There won’t be another presidential election until 2024, and Americans will have to wait until next year to cast their ballots for members of Congress–but that doesn’t mean there aren’t important elections this year. The Virginia governor’s race is the first big test for Joe Biden and the Democrats in 2021. Despite recent Democratic dominance in the state, a Republican victory in Virginia could be an early indicator of backlash against a Democratic party that has used its control of the White House and razor-thin margins in the House and Senate to push increasingly radical legislation.
No Republican has won statewide in Virginia since 2009 – a startling and rapid reversal in a state that voted for the Republican presidential candidate in every election from 1964 until Barack Obama won Virginia in 2008. The shift has been driven in large part by massive population growth in the northern part of the state, particularly Arlington and Fairfax counties just outside Washington D.C. Many rural Virginians increasingly feel isolated and alienated by this change, as the Swamp-dwellers who occupy the ever-expanding sprawl of high-rise apartments and luxury condos in the D.C. suburbs dictate policies for the rest of the state which is mostly deep red.
Although any Republican will undoubtedly be an underdog in the race, there is an increasing prospect that the Democrat frontrunner, former Governor Terry McAuliffe, is compromising his general election appeal by tacking far left in the primary. McAuliffe held the governorship from 2013 until the current Governor, Ralph Northam, succeeded him in 2017, as Virginia law doesn’t permit governors to serve multiple terms consecutively.
Governor Northam faced controversy in 2019 after he admitted to being one of two people in a photo showing one person in blackface and another in Ku Klux Klan garb. He has endorsed McAuliffe. After initially calling for Northam to resign over the aforementioned incident, McAuliffe has accepted Northam’s endorsement.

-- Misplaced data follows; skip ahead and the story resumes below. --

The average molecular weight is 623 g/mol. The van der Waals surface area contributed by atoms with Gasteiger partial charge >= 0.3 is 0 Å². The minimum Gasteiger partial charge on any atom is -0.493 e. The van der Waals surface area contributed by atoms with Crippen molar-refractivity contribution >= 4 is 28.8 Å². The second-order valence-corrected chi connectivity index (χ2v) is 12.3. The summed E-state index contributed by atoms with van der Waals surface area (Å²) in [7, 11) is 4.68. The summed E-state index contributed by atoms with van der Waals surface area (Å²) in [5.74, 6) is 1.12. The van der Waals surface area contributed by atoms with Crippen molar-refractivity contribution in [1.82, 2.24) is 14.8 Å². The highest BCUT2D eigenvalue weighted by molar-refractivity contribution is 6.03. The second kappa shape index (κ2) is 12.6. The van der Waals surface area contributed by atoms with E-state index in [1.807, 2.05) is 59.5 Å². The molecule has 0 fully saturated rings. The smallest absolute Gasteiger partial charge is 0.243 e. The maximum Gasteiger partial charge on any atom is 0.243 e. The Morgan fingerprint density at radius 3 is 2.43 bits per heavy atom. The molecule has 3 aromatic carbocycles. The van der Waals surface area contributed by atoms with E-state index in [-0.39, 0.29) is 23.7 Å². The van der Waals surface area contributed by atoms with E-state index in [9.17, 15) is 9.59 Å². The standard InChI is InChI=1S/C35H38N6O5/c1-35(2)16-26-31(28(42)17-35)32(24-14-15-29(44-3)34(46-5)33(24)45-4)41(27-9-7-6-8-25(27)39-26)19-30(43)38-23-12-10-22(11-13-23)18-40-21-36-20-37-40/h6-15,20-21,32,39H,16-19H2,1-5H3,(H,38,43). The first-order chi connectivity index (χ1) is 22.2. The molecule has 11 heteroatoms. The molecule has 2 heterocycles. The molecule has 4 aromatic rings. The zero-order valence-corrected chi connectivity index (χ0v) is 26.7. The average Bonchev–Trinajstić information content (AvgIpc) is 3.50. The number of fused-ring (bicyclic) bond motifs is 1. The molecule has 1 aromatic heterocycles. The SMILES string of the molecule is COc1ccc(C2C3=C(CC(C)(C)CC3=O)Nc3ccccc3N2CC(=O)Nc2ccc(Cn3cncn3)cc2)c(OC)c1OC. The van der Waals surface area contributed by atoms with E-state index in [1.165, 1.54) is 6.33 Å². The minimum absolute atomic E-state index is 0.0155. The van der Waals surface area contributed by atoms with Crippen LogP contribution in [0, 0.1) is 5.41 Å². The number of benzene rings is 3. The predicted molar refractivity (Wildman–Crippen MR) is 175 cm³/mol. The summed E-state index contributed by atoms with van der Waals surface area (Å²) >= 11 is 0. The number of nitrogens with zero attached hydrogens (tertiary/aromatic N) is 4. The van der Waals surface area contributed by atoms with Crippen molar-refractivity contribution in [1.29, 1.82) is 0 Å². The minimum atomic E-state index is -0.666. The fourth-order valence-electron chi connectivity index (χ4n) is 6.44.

Some pundits have also noted a growing dissatisfaction among voters with unified Democrat control of the Virginia House of Delegates, Senate, and the governorship. Virginia has undoubtedly leaned more Democratic in recent years, but it remains far more conservative than places like California or New York. Yet, Virginia Democrats in Richmond have nonetheless rammed through a far-left policy agenda, such as eliminating the death penalty and passing legislation that allows healthcare insurers to provide abortion coverage on-demand, largely repealing the state’s previous restrictions on abortion.
McAuliffe’s campaign appears to be taking cues from these left-wing policymakers in the State Assembly, ditching his prior image as a Clintonian moderate. The McAuliffe campaign website now states that the former governor “has spent his life championing progressive issues.” McAuliffe has become an outspoken critic of Second Amendment freedoms, calling for increased bans on firearms and ammunition, and says he is “proudly running with an “F” rating from the NRA.” In a recent tweet, McAuliffe called pro-religious liberty legislation “a license to discriminate,” and he is an open advocate for government-funded healthcare. During his previous term as governor, many of these far-left policies were often checked by a Republican state legislature. Now, McAuliffe says that his first term was “Just warming up. You give me a Democratic legislature; there is no stopping me.” In other words, formerly moderate McAuliffe is now an unabashed radical.